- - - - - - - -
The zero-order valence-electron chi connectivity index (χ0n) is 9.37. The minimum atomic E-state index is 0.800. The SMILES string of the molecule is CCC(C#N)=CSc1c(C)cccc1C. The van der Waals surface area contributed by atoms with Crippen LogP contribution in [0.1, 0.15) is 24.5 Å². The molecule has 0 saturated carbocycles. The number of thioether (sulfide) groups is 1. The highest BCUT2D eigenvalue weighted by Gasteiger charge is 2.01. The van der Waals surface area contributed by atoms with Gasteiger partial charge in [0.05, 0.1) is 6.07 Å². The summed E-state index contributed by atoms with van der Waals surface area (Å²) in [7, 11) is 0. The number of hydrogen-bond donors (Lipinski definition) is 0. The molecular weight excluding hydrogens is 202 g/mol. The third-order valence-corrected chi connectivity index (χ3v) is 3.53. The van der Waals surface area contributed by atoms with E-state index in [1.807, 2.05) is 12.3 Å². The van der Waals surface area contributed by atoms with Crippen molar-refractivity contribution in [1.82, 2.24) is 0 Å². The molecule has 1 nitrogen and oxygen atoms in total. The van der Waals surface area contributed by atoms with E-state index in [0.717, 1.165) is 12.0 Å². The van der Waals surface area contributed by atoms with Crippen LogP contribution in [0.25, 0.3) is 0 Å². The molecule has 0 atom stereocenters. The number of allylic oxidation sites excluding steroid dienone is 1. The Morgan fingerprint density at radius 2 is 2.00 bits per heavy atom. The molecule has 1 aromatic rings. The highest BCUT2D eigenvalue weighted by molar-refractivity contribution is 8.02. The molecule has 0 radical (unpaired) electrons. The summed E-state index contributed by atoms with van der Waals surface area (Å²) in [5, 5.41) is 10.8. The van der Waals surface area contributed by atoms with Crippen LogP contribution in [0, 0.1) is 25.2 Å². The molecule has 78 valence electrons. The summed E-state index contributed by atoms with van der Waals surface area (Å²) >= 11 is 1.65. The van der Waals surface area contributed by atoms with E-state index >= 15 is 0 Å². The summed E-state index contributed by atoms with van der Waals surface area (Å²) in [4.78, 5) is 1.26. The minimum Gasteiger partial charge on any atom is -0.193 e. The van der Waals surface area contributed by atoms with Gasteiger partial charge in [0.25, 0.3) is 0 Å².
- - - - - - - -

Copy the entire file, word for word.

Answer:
The zero-order valence-electron chi connectivity index (χ0n) is 9.37. The minimum atomic E-state index is 0.800. The SMILES string of the molecule is CCC(C#N)=CSc1c(C)cccc1C. The van der Waals surface area contributed by atoms with Crippen LogP contribution in [0.1, 0.15) is 24.5 Å². The molecule has 0 saturated carbocycles. The number of thioether (sulfide) groups is 1. The highest BCUT2D eigenvalue weighted by Gasteiger charge is 2.01. The van der Waals surface area contributed by atoms with Gasteiger partial charge in [0.05, 0.1) is 6.07 Å². The summed E-state index contributed by atoms with van der Waals surface area (Å²) in [7, 11) is 0. The number of hydrogen-bond donors (Lipinski definition) is 0. The molecular weight excluding hydrogens is 202 g/mol. The third-order valence-corrected chi connectivity index (χ3v) is 3.53. The van der Waals surface area contributed by atoms with E-state index in [1.807, 2.05) is 12.3 Å². The van der Waals surface area contributed by atoms with Crippen molar-refractivity contribution in [1.82, 2.24) is 0 Å². The molecule has 1 nitrogen and oxygen atoms in total. The van der Waals surface area contributed by atoms with E-state index in [0.717, 1.165) is 12.0 Å². The van der Waals surface area contributed by atoms with Crippen LogP contribution in [0.25, 0.3) is 0 Å². The molecule has 0 atom stereocenters. The number of allylic oxidation sites excluding steroid dienone is 1. The Morgan fingerprint density at radius 2 is 2.00 bits per heavy atom. The molecule has 1 aromatic rings. The highest BCUT2D eigenvalue weighted by molar-refractivity contribution is 8.02. The molecule has 0 radical (unpaired) electrons. The summed E-state index contributed by atoms with van der Waals surface area (Å²) in [5, 5.41) is 10.8. The van der Waals surface area contributed by atoms with Crippen LogP contribution in [0, 0.1) is 25.2 Å². The molecule has 78 valence electrons. The summed E-state index contributed by atoms with van der Waals surface area (Å²) >= 11 is 1.65. The van der Waals surface area contributed by atoms with E-state index >= 15 is 0 Å². The summed E-state index contributed by atoms with van der Waals surface area (Å²) in [4.78, 5) is 1.26. The minimum Gasteiger partial charge on any atom is -0.193 e. The van der Waals surface area contributed by atoms with Gasteiger partial charge in [0.25, 0.3) is 0 Å².